I read an interesting article today in Forbes magazine. It states that an astonishing 71% of incoming website leads are wasted.
Really? According to the research quoted in the article its true. Further in-house research conducted by InsideSales.com, the company quoted in the article, indicated that its only 27% of leads that were ever contacted.
And interestingly if you want to qualify a lead or importantly, make an appointment, 8 – 9am and 4 – 5pm were the best times to do so. 1 -2pm the worst.
The most interesting data related to the speed with which the company responded to leads.
Its not how, its how fast
The odds of contacting the lead fall 10 times in the first hour, and the odds of qualifying the lead fall 6 times in the first hour. After 20 hours, every call your sales people make actually hurts your chances of contacting the lead.
The odds of contacting the lead are 100 times higher if you call within 5 minutes versus 30 minutes. The odds of qualifying a lead are 21 times higher, again in 5 minutes versus 30 minutes
It seems when called back immediately the sales person knows where the lead is, which helps. And when they call back immediately the company you have contacted are still on your mind. Both reasons drive effectiveness.
And of course, the WOW effect of calling people back minutes after they submit a lead can’t be under estimated.
Now I started to wonder how this sort of data applies to traditional incoming leads? If this data is about properly tracked leads that are recorded on website forms, what hope is there that a non computerised lead system, or a CRM that doesn’t work properly, will get a response quickly?
I regularly had to deal with sales people who had not called a lead back. It was not unusual to have to deal with complaints from potential clients that had waited a week or more. There are always great excuses as to why the sales person hasn’t called the client back, but I can’t help thinking it’s almost an unforgivable sin on the sellers part.
I could deal with a delay of a half a day maybe, if someone was tied up in meetings, but these days, with customers expectations being where they are then even that is pushing it.
How many of your sales people leave it a day or more to get back to your leads? Or if you are a sales person, how many times have you left leads wither yourself? It’s far to often, and much more prevalent than you might think.
At the very least an incoming lead should have an immediate call to thank the client for the interest and gain a few more details – In other words, qualify the lead before its gets to the sales person. Its basic customer service surely?
How would you feel as a potential client of a business if they took a day or more to get back to you? Rightly annoyed I suspect. I have a lot of sympathy for sales people, given how hard their jobs can be. But that sympathy wears thin when you find out they aren’t calling leads back.
Even the most obviously useless lead deserves the common courtesy of a prompt call back. Even if it is just to tell them that they can’t afford your businesses product or service.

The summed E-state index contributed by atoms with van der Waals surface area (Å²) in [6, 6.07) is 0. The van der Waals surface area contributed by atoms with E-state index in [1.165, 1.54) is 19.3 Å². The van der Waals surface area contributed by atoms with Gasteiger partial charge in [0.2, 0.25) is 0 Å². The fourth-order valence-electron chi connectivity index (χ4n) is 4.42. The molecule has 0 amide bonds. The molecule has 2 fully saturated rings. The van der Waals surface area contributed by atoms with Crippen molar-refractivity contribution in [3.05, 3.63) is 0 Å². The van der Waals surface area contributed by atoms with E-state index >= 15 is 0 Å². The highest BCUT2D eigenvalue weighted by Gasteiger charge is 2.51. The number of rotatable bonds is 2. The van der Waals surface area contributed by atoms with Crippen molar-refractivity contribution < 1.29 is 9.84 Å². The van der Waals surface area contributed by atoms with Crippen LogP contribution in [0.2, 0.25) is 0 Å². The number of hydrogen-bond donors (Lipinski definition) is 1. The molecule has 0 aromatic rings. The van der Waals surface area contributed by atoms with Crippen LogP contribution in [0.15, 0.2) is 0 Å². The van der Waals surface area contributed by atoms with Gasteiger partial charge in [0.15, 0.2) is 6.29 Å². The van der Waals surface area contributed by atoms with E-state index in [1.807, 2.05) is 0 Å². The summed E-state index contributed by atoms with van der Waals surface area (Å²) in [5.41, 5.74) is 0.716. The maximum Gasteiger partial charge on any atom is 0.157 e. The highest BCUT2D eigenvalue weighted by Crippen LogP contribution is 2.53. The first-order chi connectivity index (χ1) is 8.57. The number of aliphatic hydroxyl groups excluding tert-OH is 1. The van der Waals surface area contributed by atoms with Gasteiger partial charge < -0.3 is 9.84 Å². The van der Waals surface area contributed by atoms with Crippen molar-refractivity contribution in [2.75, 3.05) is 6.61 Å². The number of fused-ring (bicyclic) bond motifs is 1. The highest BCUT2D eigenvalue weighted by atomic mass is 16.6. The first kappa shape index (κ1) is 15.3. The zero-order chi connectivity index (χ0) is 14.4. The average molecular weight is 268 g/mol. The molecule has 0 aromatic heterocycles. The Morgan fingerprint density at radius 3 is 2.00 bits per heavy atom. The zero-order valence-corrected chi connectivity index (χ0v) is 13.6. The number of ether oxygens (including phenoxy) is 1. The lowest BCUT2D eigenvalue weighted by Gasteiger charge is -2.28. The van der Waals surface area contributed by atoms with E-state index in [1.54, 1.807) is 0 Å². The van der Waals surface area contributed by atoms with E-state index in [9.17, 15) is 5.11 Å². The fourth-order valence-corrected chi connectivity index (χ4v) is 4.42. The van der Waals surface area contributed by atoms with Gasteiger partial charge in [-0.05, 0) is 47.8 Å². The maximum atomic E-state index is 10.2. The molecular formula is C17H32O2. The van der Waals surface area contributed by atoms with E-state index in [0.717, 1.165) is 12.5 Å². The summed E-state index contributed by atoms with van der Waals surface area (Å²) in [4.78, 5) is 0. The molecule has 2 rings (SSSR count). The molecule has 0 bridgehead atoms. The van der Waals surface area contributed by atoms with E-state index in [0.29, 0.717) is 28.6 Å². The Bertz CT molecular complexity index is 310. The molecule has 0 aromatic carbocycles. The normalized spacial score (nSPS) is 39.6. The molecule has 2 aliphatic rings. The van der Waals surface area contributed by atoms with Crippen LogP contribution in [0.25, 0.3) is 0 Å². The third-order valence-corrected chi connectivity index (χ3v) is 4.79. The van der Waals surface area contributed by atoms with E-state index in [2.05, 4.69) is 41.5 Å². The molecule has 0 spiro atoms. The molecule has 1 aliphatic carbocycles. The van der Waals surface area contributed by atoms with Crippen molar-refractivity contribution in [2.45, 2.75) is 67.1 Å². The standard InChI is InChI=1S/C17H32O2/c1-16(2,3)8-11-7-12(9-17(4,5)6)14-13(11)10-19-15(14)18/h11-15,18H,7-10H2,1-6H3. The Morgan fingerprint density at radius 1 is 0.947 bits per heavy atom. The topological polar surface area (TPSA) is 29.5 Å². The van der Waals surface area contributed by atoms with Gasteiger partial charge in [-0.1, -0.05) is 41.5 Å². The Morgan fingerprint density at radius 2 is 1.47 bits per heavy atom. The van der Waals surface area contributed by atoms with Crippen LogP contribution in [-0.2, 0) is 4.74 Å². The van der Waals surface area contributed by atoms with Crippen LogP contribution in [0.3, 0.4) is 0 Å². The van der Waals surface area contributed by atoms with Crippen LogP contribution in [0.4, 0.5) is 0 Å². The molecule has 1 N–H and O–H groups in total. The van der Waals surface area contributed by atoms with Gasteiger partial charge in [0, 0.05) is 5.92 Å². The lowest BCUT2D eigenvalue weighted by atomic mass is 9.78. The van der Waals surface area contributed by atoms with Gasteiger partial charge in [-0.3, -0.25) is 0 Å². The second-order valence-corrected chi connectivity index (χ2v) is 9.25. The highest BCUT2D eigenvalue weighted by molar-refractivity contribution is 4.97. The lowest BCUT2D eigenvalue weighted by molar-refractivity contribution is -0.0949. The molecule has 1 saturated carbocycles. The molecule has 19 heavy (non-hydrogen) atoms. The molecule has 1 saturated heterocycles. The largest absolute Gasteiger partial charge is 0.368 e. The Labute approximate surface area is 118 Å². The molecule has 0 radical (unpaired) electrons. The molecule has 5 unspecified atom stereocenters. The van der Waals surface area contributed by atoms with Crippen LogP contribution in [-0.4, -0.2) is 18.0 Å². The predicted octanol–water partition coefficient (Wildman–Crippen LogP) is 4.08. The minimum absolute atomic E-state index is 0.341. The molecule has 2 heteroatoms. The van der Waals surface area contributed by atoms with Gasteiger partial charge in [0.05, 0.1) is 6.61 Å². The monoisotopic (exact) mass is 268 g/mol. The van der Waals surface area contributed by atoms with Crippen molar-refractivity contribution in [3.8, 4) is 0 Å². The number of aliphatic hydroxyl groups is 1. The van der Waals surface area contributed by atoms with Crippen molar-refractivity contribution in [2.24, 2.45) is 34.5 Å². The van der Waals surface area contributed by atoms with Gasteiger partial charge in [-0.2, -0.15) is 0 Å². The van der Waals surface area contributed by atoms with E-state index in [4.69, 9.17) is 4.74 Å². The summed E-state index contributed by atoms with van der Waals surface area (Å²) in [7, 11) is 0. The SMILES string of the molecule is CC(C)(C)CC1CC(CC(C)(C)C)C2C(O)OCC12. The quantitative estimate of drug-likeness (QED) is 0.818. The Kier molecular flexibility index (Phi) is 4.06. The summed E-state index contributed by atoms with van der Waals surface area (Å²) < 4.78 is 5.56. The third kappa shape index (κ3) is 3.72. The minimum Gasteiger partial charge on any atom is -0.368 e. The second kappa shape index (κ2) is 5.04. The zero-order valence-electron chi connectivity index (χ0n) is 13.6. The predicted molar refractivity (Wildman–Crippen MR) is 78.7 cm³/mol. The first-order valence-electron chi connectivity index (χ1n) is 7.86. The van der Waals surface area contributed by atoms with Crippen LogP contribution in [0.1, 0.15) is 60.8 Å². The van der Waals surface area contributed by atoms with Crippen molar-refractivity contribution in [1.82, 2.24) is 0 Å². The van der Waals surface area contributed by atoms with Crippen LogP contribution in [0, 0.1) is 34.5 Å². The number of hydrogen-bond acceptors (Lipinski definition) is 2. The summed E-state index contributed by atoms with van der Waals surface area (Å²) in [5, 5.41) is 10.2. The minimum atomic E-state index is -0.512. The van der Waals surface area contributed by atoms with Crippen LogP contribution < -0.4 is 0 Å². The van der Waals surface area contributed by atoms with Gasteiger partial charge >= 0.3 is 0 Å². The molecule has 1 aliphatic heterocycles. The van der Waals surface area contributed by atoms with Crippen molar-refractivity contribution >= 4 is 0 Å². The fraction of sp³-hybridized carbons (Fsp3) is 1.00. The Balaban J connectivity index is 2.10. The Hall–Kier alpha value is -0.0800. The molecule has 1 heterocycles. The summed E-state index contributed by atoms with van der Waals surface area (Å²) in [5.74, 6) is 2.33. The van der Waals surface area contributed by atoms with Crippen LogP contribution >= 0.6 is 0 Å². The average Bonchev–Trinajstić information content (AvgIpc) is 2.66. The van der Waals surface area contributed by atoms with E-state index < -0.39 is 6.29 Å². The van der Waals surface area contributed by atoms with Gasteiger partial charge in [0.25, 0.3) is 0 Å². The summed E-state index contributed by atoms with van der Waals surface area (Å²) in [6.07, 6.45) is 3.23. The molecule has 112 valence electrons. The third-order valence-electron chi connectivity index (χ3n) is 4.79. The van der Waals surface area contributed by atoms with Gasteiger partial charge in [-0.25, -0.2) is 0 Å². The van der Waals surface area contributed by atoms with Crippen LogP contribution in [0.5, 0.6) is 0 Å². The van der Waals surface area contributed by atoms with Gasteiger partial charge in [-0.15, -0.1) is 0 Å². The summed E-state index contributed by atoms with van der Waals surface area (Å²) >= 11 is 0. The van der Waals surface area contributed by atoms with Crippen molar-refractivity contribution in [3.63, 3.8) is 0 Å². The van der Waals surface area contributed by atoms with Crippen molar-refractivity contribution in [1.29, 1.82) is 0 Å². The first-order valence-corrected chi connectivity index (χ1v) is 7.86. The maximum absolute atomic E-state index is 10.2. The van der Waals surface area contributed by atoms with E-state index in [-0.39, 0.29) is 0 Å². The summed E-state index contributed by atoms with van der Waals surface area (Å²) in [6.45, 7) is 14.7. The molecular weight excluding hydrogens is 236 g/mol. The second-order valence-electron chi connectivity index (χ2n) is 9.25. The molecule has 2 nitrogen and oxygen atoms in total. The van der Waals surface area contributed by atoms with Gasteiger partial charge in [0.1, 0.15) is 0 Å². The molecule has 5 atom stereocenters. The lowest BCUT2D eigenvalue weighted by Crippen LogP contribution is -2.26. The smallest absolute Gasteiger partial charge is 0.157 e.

A true story (It happened to me)
If you think I am exaggerating this issue, check this out. True story.
Recently, I’ve been looking at new cars. A company car I’ve discovered, is not something that most car sales people are interested in dealing with.
In the last 2 months I have contacted 3 main dealers. BMW, Mercedes-Benz and Audi. A few years back I had precisely the same experience with a Jaguar dealer.
Audi were excellent. I called in on a Sunday and as was promised, was called back Monday morning and I have since had a number of test drives in various cars as they helped me find the right car. Thanks here due to Gareth at Cardiff Audi.
Mercedes were a different story. The same Sunday visit, and promise to call me back the next day was proved to be unreliable as days went by without a call.
I finally gave in and called them, already annoyed, only to have a receptionist (who was lovely) bat me back and forth on the telephone as she obviously tried to put me through to a sales person.
Who does the selling anyway?
Three times she returned to me off hold, when I was expecting the sales person, to ask another qualifying question. The first ‘Is it a company car or personal car’ the second ‘can you chose who you buy it off?’ the third ‘when are you looking to buy?’ are all sensible qualifying questions. Ones I would have comfortably answered had they been asked in conversation with the sales person.
But when its the poor receptionist doing the asking, and obviously at the behest of the sales person the other end of the phone, it’s a little much.
Especially when an immediate call back was promised and once again days went by without a peep. Shocking service.
Eventually, after a call to the marketing director, a lovely helpful lady called me and sorted the test drive out. She was great, but honestly, was it too little too late?
And BMW? They still haven’t come back to me! Especially annoying as I have driven 3 BMWs in the last 12 years.
So make sure you know that your sales people are getting back to your incoming leads, and getting back quickly.
The upshot of all that research we spoke about was that it makes good business sense to call a customer straight back and deal with their enquiry immediately.
Who have thunk it?
What do you think? Do you have horror stories of waiting for that call back Can you beat my 2 month wait for BMW? (Actually, Jaguar still havent called me back and that was 4 years ago!)
If you are a sales person what do you think? How do you handle incoming leads? Let me know in the comments, or send me an email on TonyDowling@completelyfreemarketingadvice.com